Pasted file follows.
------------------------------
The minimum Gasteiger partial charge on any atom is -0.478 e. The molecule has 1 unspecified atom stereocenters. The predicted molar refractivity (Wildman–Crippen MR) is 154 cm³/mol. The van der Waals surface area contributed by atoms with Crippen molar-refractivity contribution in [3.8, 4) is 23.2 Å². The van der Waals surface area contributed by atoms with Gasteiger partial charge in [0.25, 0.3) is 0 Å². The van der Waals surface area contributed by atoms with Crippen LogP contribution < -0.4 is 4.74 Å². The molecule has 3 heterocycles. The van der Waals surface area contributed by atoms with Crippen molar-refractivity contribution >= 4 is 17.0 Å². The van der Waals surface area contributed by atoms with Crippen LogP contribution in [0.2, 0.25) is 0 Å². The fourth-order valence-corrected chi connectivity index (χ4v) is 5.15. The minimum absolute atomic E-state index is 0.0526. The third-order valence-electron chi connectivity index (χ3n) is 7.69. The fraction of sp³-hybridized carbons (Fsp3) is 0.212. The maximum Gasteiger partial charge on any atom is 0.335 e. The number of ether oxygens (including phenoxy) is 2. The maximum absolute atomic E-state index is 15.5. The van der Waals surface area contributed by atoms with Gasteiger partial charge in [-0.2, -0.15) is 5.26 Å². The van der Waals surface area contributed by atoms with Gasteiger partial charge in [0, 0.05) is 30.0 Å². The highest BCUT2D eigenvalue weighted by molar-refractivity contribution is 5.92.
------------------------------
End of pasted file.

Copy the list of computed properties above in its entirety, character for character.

The minimum Gasteiger partial charge on any atom is -0.478 e. The molecule has 1 unspecified atom stereocenters. The predicted molar refractivity (Wildman–Crippen MR) is 154 cm³/mol. The van der Waals surface area contributed by atoms with Crippen molar-refractivity contribution in [3.8, 4) is 23.2 Å². The van der Waals surface area contributed by atoms with Gasteiger partial charge in [0.25, 0.3) is 0 Å². The van der Waals surface area contributed by atoms with Crippen LogP contribution < -0.4 is 4.74 Å². The molecule has 3 heterocycles. The van der Waals surface area contributed by atoms with Crippen molar-refractivity contribution >= 4 is 17.0 Å². The van der Waals surface area contributed by atoms with Crippen LogP contribution in [0.2, 0.25) is 0 Å². The fourth-order valence-corrected chi connectivity index (χ4v) is 5.15. The minimum absolute atomic E-state index is 0.0526. The third-order valence-electron chi connectivity index (χ3n) is 7.69. The fraction of sp³-hybridized carbons (Fsp3) is 0.212. The maximum Gasteiger partial charge on any atom is 0.335 e. The number of ether oxygens (including phenoxy) is 2. The maximum absolute atomic E-state index is 15.5. The van der Waals surface area contributed by atoms with Gasteiger partial charge in [-0.2, -0.15) is 5.26 Å². The van der Waals surface area contributed by atoms with Gasteiger partial charge in [0, 0.05) is 30.0 Å². The highest BCUT2D eigenvalue weighted by molar-refractivity contribution is 5.92.